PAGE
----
Eyetech Jumps on FDA OK

Eyetech Pharmaceuticals ( EYET) shares jumped early Monday after the company and its partner Pfizer ( PFE) won regulatory approval late Friday for their vision loss treatment.

The companies will soon begin marketing a drug that analysts say offers the best chance for limiting vision loss caused by a disease that primarily affects people 50 and older.

The drug is called Macugen, and the disease is called wet age-related macular degeneration, or AMD, which is becoming more prevalent as our population ages. The Food and Drug Administration approved the drug Friday night by granting it the widest possible use for treating wet AMD, also known as neovascular AMD. The companies say the drug will be available during the first quarter of 2005.

Eyetech shares jumped $3.65, or 8%, to $49.15 in premarket trading. Pfizer's were up 5 cents, or 0.2%, to $25.80, in the wake of its warning that its painkiller Celebrex posed increased cardiovascular risks during testing as a cancer treatment.

Macugen is the first in a line of potential new products being developed for a disease whose treatments are few and modestly effective. Macugen isn't a cure. It doesn't restore lost eyesight, but it helps preserve vision and helps limit progression of wet AMD to legal blindness.

Macugen is the first commercial product for Eyetech, which was founded in 2000 and went public at $21 a share earlier this year.

Macugen also provides some good news for embattled Pfizer, which signed a marketing and development deal with Eyetech in 2002. As part of that deal, the FDA approval means Eyetech will receive a $90 million milestone payment from Pfizer and Pfizer will buy $15 million of Eyetech's shares within 35 business days.

Macugen treats a disease that is the "leading cause of irreversible severe vision loss in patients older than 50 years of age in developed countries," the companies said Friday. The disease affects some 1.6 million Americans and is adding new U.S. patients at the rate of 200,000 a year, they added.

Wet AMD is caused by an overgrowth of new blood vessels in the macula, which is part of the retina and enables fine detailed vision. When these vessels leak blood or fluid, the macula bulges. That causes distorted vision and a decrease in central vision, often leading to legal blindness if the disease attacks both eyes.

(There is another type of age-related macular degeneration called dry AMD. It affects about 13.4 million Americans and is less severe than wet AMD. However, there is no treatment for dry AMD, and Macugen isn't approved for this disease.)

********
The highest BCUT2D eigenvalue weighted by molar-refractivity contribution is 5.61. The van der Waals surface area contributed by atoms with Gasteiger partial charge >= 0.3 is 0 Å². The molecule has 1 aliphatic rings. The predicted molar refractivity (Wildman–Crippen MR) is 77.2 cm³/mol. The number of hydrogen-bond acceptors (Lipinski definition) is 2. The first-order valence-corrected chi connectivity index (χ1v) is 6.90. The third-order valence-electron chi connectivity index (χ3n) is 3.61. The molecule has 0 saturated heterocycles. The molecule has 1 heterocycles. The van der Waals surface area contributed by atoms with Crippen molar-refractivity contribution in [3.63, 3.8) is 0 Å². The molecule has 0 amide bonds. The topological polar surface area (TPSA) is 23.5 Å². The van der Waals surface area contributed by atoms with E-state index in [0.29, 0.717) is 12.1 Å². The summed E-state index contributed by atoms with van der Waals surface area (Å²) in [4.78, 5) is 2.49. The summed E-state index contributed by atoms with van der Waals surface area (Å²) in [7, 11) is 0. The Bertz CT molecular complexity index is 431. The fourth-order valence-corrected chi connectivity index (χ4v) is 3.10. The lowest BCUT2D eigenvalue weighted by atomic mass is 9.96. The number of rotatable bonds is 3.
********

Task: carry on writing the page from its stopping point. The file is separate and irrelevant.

Macugen is the first in a new class of eye care drugs to inhibit the activity of vascular endothelial growth factor, or VEGF, a protein that plays a key role in developing the unwanted blood vessels. By blocking VEGF, the drug can stop the growth of runaway blood vessels before they can spread and leak. Macugen must be injected into the eye every six weeks.

Macugen also is the first therapy indicated for the treatment of all types of wet AMD. Until now, the only FDA-approved drug treatment was designed for one type of wet AMD that accounts for perhaps one-fourth of the affected patients.

This other treatment requires the intravenous injection of Visudyne, a drug made by QLT ( QLTI) and Novartis ( NVS).The drug is administered every six months.

Visudyne chemically sensitizes the eye, which is then exposed to infrared light, also known as a cold laser. This therapy stops unwanted blood vessels from leaking. It doesn't restore lost vision and it doesn't stop the development of new blood vessels. Called photodynamic therapy, this treatment must be repeated every three to four months.

Another treatment involves using a thermal laser to cauterize the unwanted blood vessels in the eye. This laser leaves a permanent blind spot where AMD has already damaged the eye. Thermal lasers don't stop new blood vessels from developing; they don't restore lost sight. Visudyne and Macugen don't cause blind spots.

Genentech ( DNA) also is developing a VEGF-type drug for wet AMD. The drug, called Lucentis, is in late-stage clinical testing and must be injected into the eye every four weeks. Genentech is collaborating with Novartis.

A company working on a different type of wet AMD drug is Alcon ( ACL), which submitted its application to the FDA on Thursday. Alcon's drug is called Retaane.

The Swiss drug and device company announced in mid-October that a key test of Retaane showed no difference from the QLT-Novartis photodynamic therapy. At the time, Alcon vowed it would seek FDA approval by year-end, saying there were "controllable factors" in the clinical trial that "negatively impacted the overall results" of its study.

Retaane is a steroid that fights the development of new, unwanted blood vessels. Retaane is administered every six months. Instead of being injected into the eyeball, Retaane is delivered via a tube directly in contact with the outer surface of the sclera, the fibrous outer envelope that covers much of the eyeball. Alcon is hoping this approach will give Retaane a marketing edge over Eyetech's drug.

Other companies working on wet AMD treatments include Genaera ( GENR), Iridex ( IRIX) and Miravant Medical Technologies ( MRVT).

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